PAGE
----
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Review
. 2018 Dec 18;19(12):4097.
doi: 10.3390/ijms19124097.

Zinc: A Necessary Ion for Mammalian Sperm Fertilization Competency

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Free PMC article
Review

Zinc: A Necessary Ion for Mammalian Sperm Fertilization Competency

Karl Kerns et al. Int J Mol Sci. .
Free PMC article

Abstract

The importance of zinc for male fertility only emerged recently, being propelled in part by consumer interest in nutritional supplements containing ionic trace minerals. Here, we review the properties, biological roles and cellular mechanisms that are relevant to zinc function in the male reproductive system, survey available peer-reviewed data on nutritional zinc supplementation for fertility improvement in livestock animals and infertility therapy in men, and discuss the recently discovered signaling pathways involving zinc in sperm maturation and fertilization. Emphasis is on the zinc-interacting sperm proteome and its involvement in the regulation of sperm structure and function, from spermatogenesis and epididymal sperm maturation to sperm interactions with the female reproductive tract, capacitation, fertilization, and embryo development. Merits of dietary zinc supplementation and zinc inclusion into semen processing media are considered with livestock artificial insemination (AI) and human assisted reproductive therapy (ART) in mind. Collectively, the currently available data underline the importance of zinc ions for male fertility, which could be harnessed to improve human reproductive health and reproductive efficiency in agriculturally important livestock species. Further research will advance the field of sperm and fertilization biology, provide new research tools, and ultimately optimize semen processing procedures for human infertility therapy and livestock AI.

Keywords: capacitation; fertility; fertilization; proteasome; sperm; zinc.

Conflict of interest statement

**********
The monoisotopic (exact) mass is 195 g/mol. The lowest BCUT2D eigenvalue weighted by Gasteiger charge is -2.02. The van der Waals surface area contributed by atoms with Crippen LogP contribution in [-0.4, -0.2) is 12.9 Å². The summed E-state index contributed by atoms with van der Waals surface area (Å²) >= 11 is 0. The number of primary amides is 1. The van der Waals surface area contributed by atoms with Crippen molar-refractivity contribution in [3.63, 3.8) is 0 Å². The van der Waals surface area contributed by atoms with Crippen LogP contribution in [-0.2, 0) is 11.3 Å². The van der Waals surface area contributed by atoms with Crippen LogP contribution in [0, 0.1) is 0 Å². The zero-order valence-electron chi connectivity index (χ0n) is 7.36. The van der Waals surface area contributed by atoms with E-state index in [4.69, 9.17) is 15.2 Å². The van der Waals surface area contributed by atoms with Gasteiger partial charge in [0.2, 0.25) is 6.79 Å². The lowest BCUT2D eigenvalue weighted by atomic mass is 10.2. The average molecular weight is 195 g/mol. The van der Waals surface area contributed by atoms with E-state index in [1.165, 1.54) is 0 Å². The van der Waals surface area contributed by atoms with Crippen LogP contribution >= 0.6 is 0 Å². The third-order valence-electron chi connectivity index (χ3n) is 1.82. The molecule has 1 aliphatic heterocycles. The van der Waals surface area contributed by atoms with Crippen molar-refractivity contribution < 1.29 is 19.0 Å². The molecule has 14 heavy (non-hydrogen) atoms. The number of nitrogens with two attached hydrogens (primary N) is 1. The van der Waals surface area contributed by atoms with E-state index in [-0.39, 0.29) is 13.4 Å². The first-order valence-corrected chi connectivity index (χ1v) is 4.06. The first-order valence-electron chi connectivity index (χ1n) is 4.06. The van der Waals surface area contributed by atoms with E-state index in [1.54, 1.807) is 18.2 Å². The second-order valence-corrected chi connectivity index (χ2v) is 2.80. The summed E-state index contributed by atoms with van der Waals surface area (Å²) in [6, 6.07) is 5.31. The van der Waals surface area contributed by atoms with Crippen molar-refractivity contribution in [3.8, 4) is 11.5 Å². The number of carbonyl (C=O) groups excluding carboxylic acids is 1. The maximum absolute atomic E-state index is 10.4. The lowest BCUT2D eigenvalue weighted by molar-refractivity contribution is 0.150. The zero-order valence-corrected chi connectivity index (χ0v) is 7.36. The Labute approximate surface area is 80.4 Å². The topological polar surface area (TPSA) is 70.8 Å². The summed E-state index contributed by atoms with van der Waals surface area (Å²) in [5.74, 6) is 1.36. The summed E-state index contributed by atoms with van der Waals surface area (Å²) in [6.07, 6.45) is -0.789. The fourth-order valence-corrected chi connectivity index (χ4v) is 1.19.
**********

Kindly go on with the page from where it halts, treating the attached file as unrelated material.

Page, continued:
The authors declare no conflict of interest. The funders had no role in this review; in the collection, analyses, or interpretation; in the writing of the manuscript, or in the decision to publish the results.

Figures

Figure 1
Figure 1
Summary of Zinc (Zn) signatures and free zinc ion (Zn2+) regulation of the fertilization competency of mammalian spermatozoa. (a) Super-resolution images of the non-capacitated boar sperm Zn signature 1 (a’) and acrosome-remodeled sperm Zn signature 3 (a'') acquired by the Leica TCP SP8 stimulated emission depletion (STED) microscope (free zinc ions in green, outer acrosomal membrane in cyan, remodeled sperm head plasma membrane in red; scale bars in gray: 5 μm). (a''') High Zn2+ concentration (2 mM) negatively regulates proton channel Hv1, responsible for the rise of intracellular pH, facilitating: (1) Ca2+ entry via CatSper and (2) protein tyrosine phosphorylation (pY), triggered by activation of soluble sperm adenylyl cyclase (SACY), increasing intracellular cAMP, activating protein kinase A (PKA) and phosphorylating protein tyrosine phosphatases (PTP) to an inactive state. For general capacitation pathway, review see Kerns et al., [144]). Following acrosome remodeling and exocytosis, zona pellucida (ZP) proteinases (acrosin, MMP2, and the 26S proteasome) implicated in endowing the spermatozoon with the ability to penetrate the ZP are activated. Zn2+, abundantly present in the fertilizing sperm triggered oocyte zinc shield, negatively regulates proteinase activities of spermatozoa bound to the zona or present in the perivitelline space, de-capacitating spermatozoa and serving as a newly proposed anti-polyspermy defense mechanism. (b) Capacitation-indicating state of the zinc signatures. Signature 1 spermatozoa are in a non-capacitated state. Signature 2 spermatozoa display hyperactivated motility. Only capacitating spermatozoa susceptible to progesterone (P4) chemoattraction exhibit chemorepulsion by Zn2+. Signature 3 spermatozoa exhibit acrosome remodeling while acrosomal exocytosis reportedly occurs in signature 4.

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